In these United States it is often that many things are left up to the states for criminal and civil enforcement. While the federal government does have a statute for murder, it is generally only applied to events that occur on federal lands or of federal agents or employees or when the murderer is allegedly motivated by racial animus or something similar. As such, it is not surprising that there is no general federal legal definition of certain acts that are criminal in nature, such as robbery or extortion. On certain matters, which Congress declared of critical importance, the federal government created defitions that it expects states to follow in substantial regards. For example, foster care placement and adoption, is of such critical importance that Congress created a series of laws that defines a host of things, such as abuse and neglect, when foster care is needed, when the state is to move towards adoption and away from working with the parents.

It creates strong incentives for states to adopt these statutes by offering financial backing. In other words, it underwrites a certain program if the state adopts the law that is substantially in line with the federal government model. The same tactic is employed in the fight against elder abuse. Recently three Senators introduced the Elder Protection and Abuse Prevention Act (the Act), which, seeks, in part, to amend the definition of elder abuse found in the Older American’s Act. But this definition was not tied to block grants to states. The first time Congress authorized a block grant to the state for purposes of elder abuse was in 2010 with the Elder Justice Act. More importantly, Congress never appropriated money for the programs that it statutorily authorized and mandated with the Elder Justice Act.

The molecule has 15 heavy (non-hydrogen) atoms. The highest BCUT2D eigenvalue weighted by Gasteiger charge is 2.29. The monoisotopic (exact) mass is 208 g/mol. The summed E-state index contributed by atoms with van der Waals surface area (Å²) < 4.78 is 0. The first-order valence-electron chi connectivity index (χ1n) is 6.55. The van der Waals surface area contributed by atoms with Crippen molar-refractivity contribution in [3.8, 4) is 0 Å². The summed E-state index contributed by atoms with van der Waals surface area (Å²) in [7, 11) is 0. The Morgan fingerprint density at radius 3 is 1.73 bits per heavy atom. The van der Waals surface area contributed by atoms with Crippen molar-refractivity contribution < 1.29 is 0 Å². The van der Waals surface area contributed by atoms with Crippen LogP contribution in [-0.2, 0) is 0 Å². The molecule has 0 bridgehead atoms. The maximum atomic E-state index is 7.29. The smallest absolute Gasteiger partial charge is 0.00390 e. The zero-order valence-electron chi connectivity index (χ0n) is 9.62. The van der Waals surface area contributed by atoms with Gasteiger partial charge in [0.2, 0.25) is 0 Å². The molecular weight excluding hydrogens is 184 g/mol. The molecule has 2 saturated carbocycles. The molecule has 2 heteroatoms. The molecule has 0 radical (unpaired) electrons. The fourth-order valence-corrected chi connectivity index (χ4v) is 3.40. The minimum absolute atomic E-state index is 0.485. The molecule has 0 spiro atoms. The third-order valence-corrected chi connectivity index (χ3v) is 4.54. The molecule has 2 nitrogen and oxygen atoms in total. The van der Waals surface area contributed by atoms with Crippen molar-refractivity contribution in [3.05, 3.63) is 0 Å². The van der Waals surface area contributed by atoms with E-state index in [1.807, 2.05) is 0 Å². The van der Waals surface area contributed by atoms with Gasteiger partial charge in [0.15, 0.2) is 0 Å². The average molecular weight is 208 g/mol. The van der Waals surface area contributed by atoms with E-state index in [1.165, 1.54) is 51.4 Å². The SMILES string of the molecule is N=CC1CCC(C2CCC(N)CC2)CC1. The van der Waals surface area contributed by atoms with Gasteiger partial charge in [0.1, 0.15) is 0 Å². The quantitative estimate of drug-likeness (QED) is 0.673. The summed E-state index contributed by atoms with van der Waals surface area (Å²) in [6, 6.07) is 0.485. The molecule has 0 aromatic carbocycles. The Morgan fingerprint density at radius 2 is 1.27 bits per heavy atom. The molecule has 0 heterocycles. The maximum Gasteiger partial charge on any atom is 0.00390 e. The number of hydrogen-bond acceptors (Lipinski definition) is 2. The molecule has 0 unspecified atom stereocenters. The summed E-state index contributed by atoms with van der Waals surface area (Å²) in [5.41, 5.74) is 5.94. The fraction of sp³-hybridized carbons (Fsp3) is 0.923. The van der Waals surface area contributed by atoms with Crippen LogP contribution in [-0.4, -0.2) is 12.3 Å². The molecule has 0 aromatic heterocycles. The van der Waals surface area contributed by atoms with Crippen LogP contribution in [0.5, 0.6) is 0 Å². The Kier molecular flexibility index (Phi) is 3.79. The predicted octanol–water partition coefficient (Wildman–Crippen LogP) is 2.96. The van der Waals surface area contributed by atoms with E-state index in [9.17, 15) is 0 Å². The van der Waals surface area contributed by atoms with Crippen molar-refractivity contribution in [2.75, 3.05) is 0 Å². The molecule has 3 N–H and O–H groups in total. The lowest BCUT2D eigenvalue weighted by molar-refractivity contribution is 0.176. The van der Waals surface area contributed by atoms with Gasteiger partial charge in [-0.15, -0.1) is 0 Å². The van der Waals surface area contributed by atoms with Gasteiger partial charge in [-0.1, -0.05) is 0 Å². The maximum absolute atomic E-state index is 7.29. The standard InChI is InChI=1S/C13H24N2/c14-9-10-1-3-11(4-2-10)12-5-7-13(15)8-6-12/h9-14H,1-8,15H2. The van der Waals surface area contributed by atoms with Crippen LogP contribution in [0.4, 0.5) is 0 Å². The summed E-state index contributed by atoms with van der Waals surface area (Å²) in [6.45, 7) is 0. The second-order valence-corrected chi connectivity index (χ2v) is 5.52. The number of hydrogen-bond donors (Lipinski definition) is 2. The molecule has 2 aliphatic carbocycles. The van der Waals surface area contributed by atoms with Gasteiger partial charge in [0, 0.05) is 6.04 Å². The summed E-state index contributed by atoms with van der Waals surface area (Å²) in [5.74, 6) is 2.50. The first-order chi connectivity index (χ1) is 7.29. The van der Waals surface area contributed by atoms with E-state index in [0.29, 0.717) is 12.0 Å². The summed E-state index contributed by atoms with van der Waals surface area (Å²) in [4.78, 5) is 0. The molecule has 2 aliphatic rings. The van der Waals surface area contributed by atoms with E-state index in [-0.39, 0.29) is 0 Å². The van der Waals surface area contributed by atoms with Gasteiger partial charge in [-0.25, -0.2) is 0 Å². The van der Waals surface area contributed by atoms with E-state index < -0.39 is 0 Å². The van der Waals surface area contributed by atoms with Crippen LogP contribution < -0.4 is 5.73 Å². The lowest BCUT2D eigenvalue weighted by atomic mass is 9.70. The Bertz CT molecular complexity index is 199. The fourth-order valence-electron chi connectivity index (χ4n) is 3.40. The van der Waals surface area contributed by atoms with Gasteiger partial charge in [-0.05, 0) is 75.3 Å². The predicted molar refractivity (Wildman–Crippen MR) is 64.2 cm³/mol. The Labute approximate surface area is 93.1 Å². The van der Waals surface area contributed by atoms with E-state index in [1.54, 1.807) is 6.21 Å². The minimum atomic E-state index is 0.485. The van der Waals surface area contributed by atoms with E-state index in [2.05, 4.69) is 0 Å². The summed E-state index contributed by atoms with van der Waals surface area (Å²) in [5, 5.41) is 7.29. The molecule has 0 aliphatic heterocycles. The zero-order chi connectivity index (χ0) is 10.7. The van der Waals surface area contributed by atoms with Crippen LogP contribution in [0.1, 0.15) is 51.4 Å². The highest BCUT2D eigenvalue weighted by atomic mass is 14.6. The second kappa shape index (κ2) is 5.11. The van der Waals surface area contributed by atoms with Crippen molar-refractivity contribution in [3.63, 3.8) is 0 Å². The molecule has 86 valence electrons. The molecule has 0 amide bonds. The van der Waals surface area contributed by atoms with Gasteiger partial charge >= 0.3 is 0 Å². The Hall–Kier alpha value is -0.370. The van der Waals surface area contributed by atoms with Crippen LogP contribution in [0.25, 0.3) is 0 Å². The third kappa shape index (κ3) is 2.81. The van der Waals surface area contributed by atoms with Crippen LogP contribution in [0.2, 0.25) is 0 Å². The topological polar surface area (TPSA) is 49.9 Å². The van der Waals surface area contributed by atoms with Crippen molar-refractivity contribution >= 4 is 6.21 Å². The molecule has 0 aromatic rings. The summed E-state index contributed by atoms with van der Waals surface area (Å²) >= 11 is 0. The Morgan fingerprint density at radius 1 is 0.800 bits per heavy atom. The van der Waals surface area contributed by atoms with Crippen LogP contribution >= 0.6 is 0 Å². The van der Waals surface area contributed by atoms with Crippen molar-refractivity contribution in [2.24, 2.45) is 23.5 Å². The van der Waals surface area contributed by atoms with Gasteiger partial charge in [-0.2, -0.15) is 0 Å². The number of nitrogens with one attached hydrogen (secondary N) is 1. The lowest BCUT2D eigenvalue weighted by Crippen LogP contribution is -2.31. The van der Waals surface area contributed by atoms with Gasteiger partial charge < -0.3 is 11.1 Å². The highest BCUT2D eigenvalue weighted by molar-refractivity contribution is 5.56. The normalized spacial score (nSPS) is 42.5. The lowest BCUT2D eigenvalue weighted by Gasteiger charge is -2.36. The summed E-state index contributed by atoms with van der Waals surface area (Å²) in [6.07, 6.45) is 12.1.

What is so noteworthy about the Act is that it may seem to change the verbiage around in a seemingly meaningless, maybe even superfluous manner, it mirrors a criminal definition of elder abuse from one of the home states of one of the sponsoring Senators. As such, it may be the intention of at least one of the sponsoring attorneys to broaden the definition of elder abuse. More importantly, the language employed in the Act is very similar to the language contained in another federal law on the topic of elder abuse – the Social Security Act. The specific statute in issue, 42 U.S.C. §1397j, allows for block grants to states for adult protective services. Thus, it is presumed that the change in the definition of elder abuse is so that Congress may start to fund block grants to states for their fight against elder abuse.

The same senators attempted to introduce a very similar bill in 2012 but were unsuccessful in having it passed. The stated intent of the bill is to better integrate state’s’ response to elder abuse, defines financial elder abuse (for the first time) and help states incorporate certain best practices activities to help screen the risk factors present in a case.  


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